Jitter and Latency are two terms that often get bandied about together, but are actually two distinctly different things. In a nutshell, latency is a term used to outline the amount of time it takes for a packet to transfer to its destination. In contrast, jitter is the delay that varies over time when the signal wanes or jitters. In this article, we’re going to look at what the difference between these two is in further depth.
- 1 What is Jitter?
- 2 What is Latency?
- 3 How to Monitor Jitter
- 4 How to Monitor Latency
- 5 Common Causes of Latency and Jitter
- 6 How to Fix Jitter
- 7 How to Fix Latency
- 8 Jitter vs Latency: Avoid Both!
What is Jitter?
As mentioned above, network jitter is the term used to refer to variation in latency of packet flow from endpoint to endpoint. Jitter is measured in milliseconds and can be devastating to real-time services such as video calls and VoIP calls. However, the user is unlikely to notice jitter when completing downloads as data doesn’t need to be delivered in real-time the same way that audio or video signals do.
What is Latency?
Latency measures the time it takes for data to travel from its source to its destination across the network. Typically administrators measure latency as a round-trip (with round-trip time), the time it takes for a packet to travel to its destination and back to the source. A high round-trip delay indicates that the network is not performing at its best. Latency is effectively a measurement of delay.
How to Monitor Jitter
Now that you know what jitter is, we’re going to take a look at how you can monitor for it on your network. If you’re at the stage where you’re not sure if network jitter is a problem, then you’re going to need a network monitoring tool that can measure jitter. This way, you’ll be able to see how bad the problem is before deciding on a course of action to address it.
One of the best tools for doing this is Paessler PRTG Network Monitor, designed with QoS (Quality of Service) monitoring in mind and can be used to monitor how much jitter is affecting your network. PRTG Network Monitor offers users the following sensors to detect jitter:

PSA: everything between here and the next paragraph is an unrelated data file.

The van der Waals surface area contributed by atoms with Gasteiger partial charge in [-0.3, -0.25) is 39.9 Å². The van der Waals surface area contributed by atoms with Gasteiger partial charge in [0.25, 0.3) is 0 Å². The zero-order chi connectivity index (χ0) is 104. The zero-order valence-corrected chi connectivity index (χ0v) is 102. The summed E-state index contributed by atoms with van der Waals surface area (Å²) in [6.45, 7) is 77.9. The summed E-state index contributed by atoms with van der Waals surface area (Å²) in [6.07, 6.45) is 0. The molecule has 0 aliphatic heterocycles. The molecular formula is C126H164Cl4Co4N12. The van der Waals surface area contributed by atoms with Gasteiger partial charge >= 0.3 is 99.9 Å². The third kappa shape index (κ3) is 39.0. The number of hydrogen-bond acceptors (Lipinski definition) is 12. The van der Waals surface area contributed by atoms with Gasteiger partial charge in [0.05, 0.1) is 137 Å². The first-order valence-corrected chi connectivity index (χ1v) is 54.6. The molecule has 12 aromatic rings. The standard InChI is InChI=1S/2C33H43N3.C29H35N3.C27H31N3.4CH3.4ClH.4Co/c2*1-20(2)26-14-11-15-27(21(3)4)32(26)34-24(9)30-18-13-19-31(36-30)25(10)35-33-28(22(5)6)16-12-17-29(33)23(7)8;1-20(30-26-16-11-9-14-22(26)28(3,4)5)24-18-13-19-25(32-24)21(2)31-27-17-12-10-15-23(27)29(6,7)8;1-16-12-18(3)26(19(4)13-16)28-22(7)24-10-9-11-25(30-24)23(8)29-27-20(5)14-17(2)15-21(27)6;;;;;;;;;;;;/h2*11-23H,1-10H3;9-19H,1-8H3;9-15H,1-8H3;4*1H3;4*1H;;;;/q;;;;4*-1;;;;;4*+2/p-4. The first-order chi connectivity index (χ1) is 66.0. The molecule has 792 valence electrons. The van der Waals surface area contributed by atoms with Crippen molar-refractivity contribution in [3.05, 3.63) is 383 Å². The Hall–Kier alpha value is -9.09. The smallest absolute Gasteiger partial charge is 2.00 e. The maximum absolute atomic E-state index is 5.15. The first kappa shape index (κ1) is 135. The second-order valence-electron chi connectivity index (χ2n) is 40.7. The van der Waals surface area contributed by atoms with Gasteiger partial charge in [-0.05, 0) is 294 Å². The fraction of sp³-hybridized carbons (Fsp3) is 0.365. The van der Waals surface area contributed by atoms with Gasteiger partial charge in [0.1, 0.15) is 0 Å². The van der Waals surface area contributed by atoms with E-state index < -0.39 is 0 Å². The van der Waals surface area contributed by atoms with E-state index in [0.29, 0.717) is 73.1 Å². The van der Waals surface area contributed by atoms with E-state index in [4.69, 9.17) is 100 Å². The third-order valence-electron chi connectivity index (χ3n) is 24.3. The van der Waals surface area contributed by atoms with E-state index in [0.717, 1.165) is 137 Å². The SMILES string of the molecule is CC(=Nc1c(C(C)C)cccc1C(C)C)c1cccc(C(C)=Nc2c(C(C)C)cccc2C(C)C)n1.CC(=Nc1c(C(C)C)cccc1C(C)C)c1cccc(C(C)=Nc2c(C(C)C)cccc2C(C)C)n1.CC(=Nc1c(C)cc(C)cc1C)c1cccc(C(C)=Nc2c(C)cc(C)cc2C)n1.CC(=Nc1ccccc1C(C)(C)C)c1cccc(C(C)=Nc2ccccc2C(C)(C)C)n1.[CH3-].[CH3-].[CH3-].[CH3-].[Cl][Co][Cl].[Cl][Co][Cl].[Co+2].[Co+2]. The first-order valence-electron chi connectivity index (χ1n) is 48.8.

- QoS Round-Trip Sensor – Shows jitter, latency, packet loss, and mean opinion score of your connection
- QoS One Way Sensor – Measures connection quality between two probes (displays minimum, maximum and average jitter value)
- Ping Jitter Sensor – Calculates jitter based on ping signals
Each of these sensors has its own unique display that you can view to see the metrics live. This helps to pinpoint when jitter is a problem on your network. It is vital that you diagnose jitter on your network before implementing QoS configurations. This way you can make sure that jitter is a problem before implementing any complex configuration changes. PRTG is available to download for a 30-day free trial.
How to Monitor Latency
For monitoring latency, there are a number of different tools you can use. In this section, we’re going to look at SolarWinds Network Performance Monitor and Paessler PRTG Network Monitor. Each of these products is great for monitoring the development of latency on your network to make sure that your service stays top notch. Before we get to these products themselves, we’re going to look at the difference between one-time latency tests, and ongoing latency monitoring.
One-Time Latency Tests
When monitoring for latency you don’t necessarily need to monitor your network on a long-term basis in order to diagnose that there is a problem. In many cases, you can receive the same result by conducting a one-time test of latency. For instance, if you run a ping query you can measure the response time to assess how much latency occurs across the network.
This approach allows you to find out if latency is a problem at the time you take the test. However, if you want to compare how latency changes over time, or make sure that latency isn’t a problem in the future then you’re going to want to implement some form of ongoing latency monitoring.
Ongoing Latency Monitoring
Ongoing latency monitoring, or perpetual latency monitoring as Paessler refers to it, is an approach where you monitor your latency on a long-term basis. Essentially you monitor your network to see how its latency, packet loss, mean opinion score, and jitter change over time. This approach is effective because it allows you to keep tabs on latency without having to endlessly run ping tests.
For instance, platforms like PRTG Network Monitor can send you alerts once latency is detected. Structuring your monitoring environment with ongoing latency monitoring allows you to respond the moment latency occurs rather than the moment you discover it.
With SolarWinds Network Performance Monitor you can troubleshoot for network path latency and slow application performance. This tool uses deep packet analysis to determine how much latency packets are facing on your network. In the event that latency is found to be a problem, you can also pinpoint the source of the problem. In many cases, this will be some form of performance issue.